Category Archives: Journalism
Last weekend I headed to the Armory Show 2009, an annual art fair where expensive works are put in a huge gallery and sold off if prospective buyers are found. Rather than shooting the art, I noticed lookers and buyers easily got tired from all the walking, so here’s a short photo essay on the various methods they took to unwound themselves.
As of March 4th, here are the figures for confirmed attendees for the 2009 Columbia Journalism School Career Expo on March 28th.
Wire Services: 6
Alternative Weeklies: 1
Online Media: 10
Those numbers are useless without comparison. See below for the same list for 2008 and come shed some sympathy.
Wire Services: 5
Alternative Weeklies: 3
Online Media: 13
Look at the colors and they tell the whole story — red means a decline, green means up. For reasons that are obviously more complicated than the economic crisis, there will one more wire service coming to the this year’s expo compared to last year. Every other area of journalism is seeing cuts as high as 50%. You’re right, there are still three weeks before the actual event, but I wouldn’t be crossing my fingers at these numbers increasing significantly.
Photography is keeping me involved in journalism school, and almost keeping me dissolved in the real world. Amidst all the researching, interviewing and writing I do for class assignments, photography is the one activity that I derive the most pleasure from. But it also sweeps the bank clean, because this tech-heavy venture cost as much to sustain a basic living expenses.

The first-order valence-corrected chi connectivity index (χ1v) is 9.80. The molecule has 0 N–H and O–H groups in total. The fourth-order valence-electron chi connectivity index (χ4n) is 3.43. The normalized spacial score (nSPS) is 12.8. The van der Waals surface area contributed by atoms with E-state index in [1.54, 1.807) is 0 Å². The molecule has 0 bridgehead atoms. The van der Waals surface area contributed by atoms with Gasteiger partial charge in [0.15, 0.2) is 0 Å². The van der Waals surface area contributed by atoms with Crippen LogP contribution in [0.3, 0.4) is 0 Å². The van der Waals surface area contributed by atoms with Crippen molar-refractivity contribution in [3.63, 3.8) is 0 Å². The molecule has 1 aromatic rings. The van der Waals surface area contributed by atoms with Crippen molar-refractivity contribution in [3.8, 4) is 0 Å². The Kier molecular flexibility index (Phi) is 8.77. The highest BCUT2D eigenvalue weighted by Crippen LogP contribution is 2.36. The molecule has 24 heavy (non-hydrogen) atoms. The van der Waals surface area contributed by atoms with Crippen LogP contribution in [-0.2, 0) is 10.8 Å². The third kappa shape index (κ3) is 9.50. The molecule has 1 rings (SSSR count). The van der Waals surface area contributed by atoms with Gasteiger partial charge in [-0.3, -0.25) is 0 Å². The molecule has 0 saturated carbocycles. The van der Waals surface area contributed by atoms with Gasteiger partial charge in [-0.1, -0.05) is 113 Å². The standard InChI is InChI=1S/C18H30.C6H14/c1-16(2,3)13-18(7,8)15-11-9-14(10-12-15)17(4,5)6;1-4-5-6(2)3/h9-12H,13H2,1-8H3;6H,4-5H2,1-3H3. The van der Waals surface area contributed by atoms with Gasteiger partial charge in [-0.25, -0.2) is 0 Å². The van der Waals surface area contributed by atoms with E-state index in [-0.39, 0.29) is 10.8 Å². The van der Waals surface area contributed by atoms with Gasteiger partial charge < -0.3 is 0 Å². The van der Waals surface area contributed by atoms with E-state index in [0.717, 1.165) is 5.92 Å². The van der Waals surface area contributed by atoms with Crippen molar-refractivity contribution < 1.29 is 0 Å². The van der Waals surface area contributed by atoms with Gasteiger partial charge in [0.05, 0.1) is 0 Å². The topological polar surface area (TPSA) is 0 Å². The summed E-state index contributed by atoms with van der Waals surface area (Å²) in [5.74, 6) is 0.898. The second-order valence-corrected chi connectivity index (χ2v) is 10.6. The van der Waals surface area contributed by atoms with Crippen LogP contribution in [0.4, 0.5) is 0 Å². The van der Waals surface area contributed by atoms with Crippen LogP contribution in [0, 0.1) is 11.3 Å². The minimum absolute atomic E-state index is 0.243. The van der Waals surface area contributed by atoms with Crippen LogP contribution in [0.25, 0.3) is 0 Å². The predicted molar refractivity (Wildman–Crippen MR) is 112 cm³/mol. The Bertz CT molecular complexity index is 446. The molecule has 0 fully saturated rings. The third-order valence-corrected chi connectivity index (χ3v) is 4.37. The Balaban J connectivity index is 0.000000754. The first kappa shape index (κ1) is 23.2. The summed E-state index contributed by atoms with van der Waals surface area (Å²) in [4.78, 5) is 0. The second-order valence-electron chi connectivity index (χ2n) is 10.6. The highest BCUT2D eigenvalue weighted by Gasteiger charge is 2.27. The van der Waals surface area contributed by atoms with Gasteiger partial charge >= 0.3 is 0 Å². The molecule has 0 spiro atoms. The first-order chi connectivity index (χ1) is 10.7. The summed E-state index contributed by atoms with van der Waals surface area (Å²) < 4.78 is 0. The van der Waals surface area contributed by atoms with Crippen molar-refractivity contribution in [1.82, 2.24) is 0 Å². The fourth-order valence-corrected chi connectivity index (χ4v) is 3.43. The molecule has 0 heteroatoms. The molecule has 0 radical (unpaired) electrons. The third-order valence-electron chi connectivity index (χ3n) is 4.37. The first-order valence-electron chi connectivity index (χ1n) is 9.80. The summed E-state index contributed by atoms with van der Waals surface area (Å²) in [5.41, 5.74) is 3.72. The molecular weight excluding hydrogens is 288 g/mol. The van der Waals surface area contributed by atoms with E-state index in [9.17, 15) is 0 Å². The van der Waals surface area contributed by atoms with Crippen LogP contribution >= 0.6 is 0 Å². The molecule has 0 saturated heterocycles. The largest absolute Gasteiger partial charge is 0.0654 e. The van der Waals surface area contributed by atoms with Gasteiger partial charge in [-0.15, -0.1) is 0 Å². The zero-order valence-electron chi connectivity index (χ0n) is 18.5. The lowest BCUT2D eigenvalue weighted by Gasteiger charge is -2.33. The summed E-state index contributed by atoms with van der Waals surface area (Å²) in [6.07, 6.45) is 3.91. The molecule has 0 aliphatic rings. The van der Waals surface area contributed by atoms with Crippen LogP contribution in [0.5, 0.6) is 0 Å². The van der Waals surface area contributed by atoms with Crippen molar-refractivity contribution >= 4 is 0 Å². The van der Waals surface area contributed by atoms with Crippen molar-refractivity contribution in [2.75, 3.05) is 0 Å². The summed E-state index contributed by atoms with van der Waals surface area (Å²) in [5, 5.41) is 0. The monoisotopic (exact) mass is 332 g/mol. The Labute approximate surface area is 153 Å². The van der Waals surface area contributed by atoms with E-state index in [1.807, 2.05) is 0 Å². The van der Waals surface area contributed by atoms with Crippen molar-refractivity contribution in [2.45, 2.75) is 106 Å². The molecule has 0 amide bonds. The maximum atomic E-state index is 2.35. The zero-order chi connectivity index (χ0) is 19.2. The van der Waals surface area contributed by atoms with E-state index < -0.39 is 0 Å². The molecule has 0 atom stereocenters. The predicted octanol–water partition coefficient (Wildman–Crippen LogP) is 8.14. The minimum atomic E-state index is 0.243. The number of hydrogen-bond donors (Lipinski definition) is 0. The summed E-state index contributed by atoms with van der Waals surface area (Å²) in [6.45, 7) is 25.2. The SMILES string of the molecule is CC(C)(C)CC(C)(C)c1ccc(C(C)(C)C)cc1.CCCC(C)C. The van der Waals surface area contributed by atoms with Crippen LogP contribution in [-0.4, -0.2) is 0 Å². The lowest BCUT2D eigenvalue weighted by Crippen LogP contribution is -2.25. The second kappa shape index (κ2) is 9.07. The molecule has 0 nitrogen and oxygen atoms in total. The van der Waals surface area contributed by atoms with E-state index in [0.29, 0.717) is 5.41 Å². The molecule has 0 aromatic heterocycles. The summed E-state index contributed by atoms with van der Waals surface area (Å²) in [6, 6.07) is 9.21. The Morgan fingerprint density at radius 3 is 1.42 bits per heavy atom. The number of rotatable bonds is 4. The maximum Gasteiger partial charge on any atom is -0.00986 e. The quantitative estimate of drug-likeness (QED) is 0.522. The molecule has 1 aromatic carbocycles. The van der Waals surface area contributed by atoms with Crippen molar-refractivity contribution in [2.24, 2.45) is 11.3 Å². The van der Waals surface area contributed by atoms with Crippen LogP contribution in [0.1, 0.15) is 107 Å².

If a leopard never changes its spots, maybe a dragon never chages its scales. From this short BBC article, it looks like China is once again clamping down on her people’s access rights.
Just a few months ago during the Olympic frenzy, China had reportedly eased restrictions for journalists. Now with those barriers back up, China wants to raise cyber-blocks as well. It’s hard to feel anger towards the Chinese government, because it’s almost expected of them.
But it makes the Chinese people almost a pitiful figure, when “China believes it has a duty to protect public morality.” Can a selected group — even the most elite — decide the morals of a billion people?